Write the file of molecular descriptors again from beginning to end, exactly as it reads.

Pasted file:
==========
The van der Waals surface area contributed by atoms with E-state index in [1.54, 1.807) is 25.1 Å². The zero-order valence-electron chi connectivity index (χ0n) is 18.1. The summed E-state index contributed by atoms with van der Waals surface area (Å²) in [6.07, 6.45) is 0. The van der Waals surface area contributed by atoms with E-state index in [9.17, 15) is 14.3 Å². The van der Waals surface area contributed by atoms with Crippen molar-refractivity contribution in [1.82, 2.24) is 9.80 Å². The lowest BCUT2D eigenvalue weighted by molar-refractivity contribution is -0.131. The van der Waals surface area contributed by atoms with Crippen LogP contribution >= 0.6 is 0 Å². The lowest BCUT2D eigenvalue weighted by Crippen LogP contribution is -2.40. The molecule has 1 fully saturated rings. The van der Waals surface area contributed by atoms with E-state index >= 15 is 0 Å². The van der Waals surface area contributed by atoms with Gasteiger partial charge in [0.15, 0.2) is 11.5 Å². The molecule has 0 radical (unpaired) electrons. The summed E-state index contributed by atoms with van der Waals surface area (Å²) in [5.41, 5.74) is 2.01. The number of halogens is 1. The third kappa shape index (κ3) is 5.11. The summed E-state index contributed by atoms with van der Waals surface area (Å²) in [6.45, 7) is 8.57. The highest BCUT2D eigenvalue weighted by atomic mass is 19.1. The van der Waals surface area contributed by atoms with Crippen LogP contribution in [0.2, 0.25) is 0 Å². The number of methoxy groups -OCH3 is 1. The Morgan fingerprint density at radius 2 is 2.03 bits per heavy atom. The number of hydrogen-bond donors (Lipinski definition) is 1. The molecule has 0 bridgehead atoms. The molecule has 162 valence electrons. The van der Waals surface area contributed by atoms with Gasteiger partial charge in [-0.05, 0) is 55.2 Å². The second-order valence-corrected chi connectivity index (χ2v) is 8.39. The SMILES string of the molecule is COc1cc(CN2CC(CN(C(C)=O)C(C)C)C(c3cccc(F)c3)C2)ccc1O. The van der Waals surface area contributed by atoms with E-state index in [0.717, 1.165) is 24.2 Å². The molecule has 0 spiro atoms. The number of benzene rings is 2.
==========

The van der Waals surface area contributed by atoms with E-state index in [1.54, 1.807) is 25.1 Å². The zero-order valence-electron chi connectivity index (χ0n) is 18.1. The summed E-state index contributed by atoms with van der Waals surface area (Å²) in [6.07, 6.45) is 0. The van der Waals surface area contributed by atoms with E-state index in [9.17, 15) is 14.3 Å². The van der Waals surface area contributed by atoms with Crippen molar-refractivity contribution in [1.82, 2.24) is 9.80 Å². The lowest BCUT2D eigenvalue weighted by molar-refractivity contribution is -0.131. The van der Waals surface area contributed by atoms with Crippen LogP contribution >= 0.6 is 0 Å². The lowest BCUT2D eigenvalue weighted by Crippen LogP contribution is -2.40. The molecule has 1 fully saturated rings. The van der Waals surface area contributed by atoms with E-state index >= 15 is 0 Å². The van der Waals surface area contributed by atoms with Gasteiger partial charge in [0.15, 0.2) is 11.5 Å². The molecule has 0 radical (unpaired) electrons. The summed E-state index contributed by atoms with van der Waals surface area (Å²) in [5.41, 5.74) is 2.01. The number of halogens is 1. The third kappa shape index (κ3) is 5.11. The summed E-state index contributed by atoms with van der Waals surface area (Å²) in [6.45, 7) is 8.57. The highest BCUT2D eigenvalue weighted by atomic mass is 19.1. The van der Waals surface area contributed by atoms with Crippen LogP contribution in [0.2, 0.25) is 0 Å². The number of methoxy groups -OCH3 is 1. The Morgan fingerprint density at radius 2 is 2.03 bits per heavy atom. The number of hydrogen-bond donors (Lipinski definition) is 1. The molecule has 0 bridgehead atoms. The molecule has 162 valence electrons. The van der Waals surface area contributed by atoms with Gasteiger partial charge in [-0.05, 0) is 55.2 Å². The second-order valence-corrected chi connectivity index (χ2v) is 8.39. The SMILES string of the molecule is COc1cc(CN2CC(CN(C(C)=O)C(C)C)C(c3cccc(F)c3)C2)ccc1O. The van der Waals surface area contributed by atoms with E-state index in [0.717, 1.165) is 24.2 Å². The molecule has 0 spiro atoms. The number of benzene rings is 2.